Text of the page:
Bartomeu, 52, polled 25,823 votes (54.63%) with Laporta, a former president, winning 15,615 votes (33.03%).
Other contenders were businessman Agusti Benedito 3,386 votes (7.16%) and lawyer Toni Freixa with 1,750 (3.70%).
With 47,720 votes counted, the election had the third highest turnout in Barcelona history — only 2010 with 57,088 votes and 2003 with 51,618 have been greater.
Bartomeu, who took over as president early last year after his predecessor Sandro Rosell stepped down, will lead Barcelona for the next six years.
Polls opened at 9am local time (0700 GMT) with almost 110,000 members entitled to vote.
Barcelona, just like their great rivals Real Madrid but in contrast to other leading European clubs, are owned by their members — of whom there are more than 150,000 in total — and elections are usually held every six years.
However, this election was called a year early by Bartomeu at a time when tensions inside the club were running high because of poor relations between Barça coach Luis Enrique and star player Lionel Messi — something that was remedied in dramatic fashion when they won the treble of Champions League, La Liga and Copa del Rey in the spring.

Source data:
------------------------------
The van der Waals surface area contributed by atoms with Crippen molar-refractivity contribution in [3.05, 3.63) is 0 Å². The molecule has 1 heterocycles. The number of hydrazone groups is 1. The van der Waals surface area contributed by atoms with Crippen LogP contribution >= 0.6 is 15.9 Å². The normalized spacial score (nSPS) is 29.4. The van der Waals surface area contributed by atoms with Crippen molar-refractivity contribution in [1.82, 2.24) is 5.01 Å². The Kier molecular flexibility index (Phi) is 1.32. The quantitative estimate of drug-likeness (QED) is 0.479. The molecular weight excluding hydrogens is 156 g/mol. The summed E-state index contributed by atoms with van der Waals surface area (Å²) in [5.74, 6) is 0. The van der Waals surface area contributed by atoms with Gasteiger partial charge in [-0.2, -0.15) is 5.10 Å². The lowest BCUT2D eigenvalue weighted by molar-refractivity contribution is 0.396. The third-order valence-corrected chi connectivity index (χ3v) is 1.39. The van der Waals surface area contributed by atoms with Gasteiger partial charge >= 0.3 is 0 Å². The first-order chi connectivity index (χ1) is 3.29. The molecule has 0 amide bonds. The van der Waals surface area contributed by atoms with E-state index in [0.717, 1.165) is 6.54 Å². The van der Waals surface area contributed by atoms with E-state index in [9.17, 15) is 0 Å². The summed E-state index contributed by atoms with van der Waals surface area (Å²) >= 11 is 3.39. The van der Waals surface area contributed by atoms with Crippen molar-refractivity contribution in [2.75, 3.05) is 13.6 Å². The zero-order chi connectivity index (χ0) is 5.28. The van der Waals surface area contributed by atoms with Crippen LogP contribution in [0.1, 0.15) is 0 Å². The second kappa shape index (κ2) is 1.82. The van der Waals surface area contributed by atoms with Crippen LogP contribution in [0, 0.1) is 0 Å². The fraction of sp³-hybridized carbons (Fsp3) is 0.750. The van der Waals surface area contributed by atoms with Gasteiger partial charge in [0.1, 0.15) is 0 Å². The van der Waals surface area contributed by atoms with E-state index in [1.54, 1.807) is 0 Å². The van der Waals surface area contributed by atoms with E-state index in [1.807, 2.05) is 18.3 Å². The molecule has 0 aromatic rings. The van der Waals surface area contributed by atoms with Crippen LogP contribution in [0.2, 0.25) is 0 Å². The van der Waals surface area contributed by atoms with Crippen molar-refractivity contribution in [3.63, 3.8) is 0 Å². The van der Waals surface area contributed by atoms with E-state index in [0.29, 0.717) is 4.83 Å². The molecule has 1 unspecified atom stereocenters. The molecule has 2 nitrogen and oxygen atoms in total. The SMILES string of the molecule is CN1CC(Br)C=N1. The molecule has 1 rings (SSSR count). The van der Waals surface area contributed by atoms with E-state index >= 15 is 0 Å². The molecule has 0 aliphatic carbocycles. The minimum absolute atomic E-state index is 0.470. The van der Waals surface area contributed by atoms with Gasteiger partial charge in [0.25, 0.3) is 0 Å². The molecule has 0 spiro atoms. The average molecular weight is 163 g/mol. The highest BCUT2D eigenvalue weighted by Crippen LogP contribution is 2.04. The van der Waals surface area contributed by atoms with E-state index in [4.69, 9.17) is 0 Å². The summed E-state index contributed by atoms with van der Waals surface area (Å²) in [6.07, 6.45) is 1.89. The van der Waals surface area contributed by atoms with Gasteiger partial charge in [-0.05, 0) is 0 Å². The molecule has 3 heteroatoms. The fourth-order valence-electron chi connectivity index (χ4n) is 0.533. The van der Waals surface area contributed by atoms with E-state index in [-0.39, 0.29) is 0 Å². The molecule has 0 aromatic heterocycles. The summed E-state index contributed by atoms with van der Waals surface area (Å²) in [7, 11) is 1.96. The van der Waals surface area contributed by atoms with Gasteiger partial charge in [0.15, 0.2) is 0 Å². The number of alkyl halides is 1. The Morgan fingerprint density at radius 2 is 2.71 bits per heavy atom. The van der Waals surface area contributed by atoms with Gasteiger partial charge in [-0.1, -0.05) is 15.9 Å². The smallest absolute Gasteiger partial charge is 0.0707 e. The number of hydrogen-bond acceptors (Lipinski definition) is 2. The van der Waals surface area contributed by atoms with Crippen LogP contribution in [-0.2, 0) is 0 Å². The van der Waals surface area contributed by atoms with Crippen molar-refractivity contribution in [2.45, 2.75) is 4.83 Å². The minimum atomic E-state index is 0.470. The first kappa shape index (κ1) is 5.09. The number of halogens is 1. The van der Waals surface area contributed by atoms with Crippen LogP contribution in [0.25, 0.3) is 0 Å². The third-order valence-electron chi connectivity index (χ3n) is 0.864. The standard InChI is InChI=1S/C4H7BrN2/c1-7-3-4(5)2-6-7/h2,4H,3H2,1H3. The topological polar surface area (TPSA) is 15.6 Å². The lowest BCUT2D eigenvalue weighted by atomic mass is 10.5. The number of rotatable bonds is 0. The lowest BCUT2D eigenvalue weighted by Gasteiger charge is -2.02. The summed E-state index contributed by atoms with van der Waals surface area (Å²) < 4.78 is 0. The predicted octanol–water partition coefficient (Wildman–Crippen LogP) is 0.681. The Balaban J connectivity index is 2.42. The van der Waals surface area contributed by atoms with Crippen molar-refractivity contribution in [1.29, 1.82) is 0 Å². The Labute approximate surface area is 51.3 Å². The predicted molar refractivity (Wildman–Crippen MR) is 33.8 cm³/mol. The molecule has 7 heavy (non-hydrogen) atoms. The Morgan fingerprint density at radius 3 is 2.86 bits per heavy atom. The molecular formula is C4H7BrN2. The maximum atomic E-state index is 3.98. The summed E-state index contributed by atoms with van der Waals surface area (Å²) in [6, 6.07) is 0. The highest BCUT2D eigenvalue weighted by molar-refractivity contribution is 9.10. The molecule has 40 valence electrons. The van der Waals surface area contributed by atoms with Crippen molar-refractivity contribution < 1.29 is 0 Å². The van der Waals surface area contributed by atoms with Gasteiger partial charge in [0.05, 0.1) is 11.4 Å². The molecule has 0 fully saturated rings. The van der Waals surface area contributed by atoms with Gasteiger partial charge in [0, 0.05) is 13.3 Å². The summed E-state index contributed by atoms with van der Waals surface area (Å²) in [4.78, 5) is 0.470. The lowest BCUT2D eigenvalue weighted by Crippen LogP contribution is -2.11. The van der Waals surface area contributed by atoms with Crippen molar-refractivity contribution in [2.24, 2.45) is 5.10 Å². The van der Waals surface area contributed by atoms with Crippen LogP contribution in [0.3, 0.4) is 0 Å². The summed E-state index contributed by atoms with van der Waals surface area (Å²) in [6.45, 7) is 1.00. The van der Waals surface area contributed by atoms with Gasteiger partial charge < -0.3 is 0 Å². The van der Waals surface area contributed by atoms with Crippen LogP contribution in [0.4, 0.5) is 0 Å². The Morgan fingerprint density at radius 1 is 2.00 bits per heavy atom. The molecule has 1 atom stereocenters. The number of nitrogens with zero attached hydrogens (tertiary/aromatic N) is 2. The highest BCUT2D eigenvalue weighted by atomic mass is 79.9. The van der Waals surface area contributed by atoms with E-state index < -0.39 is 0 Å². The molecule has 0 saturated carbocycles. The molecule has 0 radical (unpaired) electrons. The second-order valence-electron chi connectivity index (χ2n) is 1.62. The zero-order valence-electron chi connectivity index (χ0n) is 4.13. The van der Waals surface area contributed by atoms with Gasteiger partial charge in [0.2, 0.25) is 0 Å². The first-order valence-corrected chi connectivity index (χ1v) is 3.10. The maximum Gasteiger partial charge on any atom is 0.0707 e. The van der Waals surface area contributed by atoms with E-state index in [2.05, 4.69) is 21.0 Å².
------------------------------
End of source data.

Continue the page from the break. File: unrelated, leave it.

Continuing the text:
The team's success on the field and the club's success off it, with Barcelona returning a record profit of 608 million euros ($650 million), meant Bartomeu was the favourite to beat the challenge of Laporta.
“We must continue to be the number one club and these six years are very important,” Bartomeu said after casting his vote on Saturday morning.
Laporta was in charge from 2003-10 and it was to his credit that he appointed Pep Guardiola in the coaching job in 2008 — a decision which sparked a trophy-laden spell of success — although his financial record has been criticised.
Laporta attacked Bartomeu for standing despite facing criminal charges along with Rosell.
Rosell, a former ally of Laporta's before the two fell out in 2005, resigned last year when investigations began into alleged misappropriation of funds in the signing of Brazilian star Neymar from Santos.
Bartomeu, who had been the vice-president, stepped up to replace Rosell but in May a court ordered him to stand trial along with the club in the Neymar case.
Laporta, 53, also criticised Bartomeu's more nuanced stand on Catalan independence, which is in stark contrast to his own position.
He has spent the past eight years dabbling in politics, and said he wants Barça to return to the “values” of his previous term in office, with an emphasis on bringing through players from La Masia, the club's renowned youth academy, and bringing back the Unicef logo on team shirts.
He also said that he would look to sign French international midfielder Paul Pogba from Juventus — he is also a reported target of English side Manchester City.
Barcelona are currently serving a FIFA-imposed transfer ban that means any new signings cannot play for the club until 2016.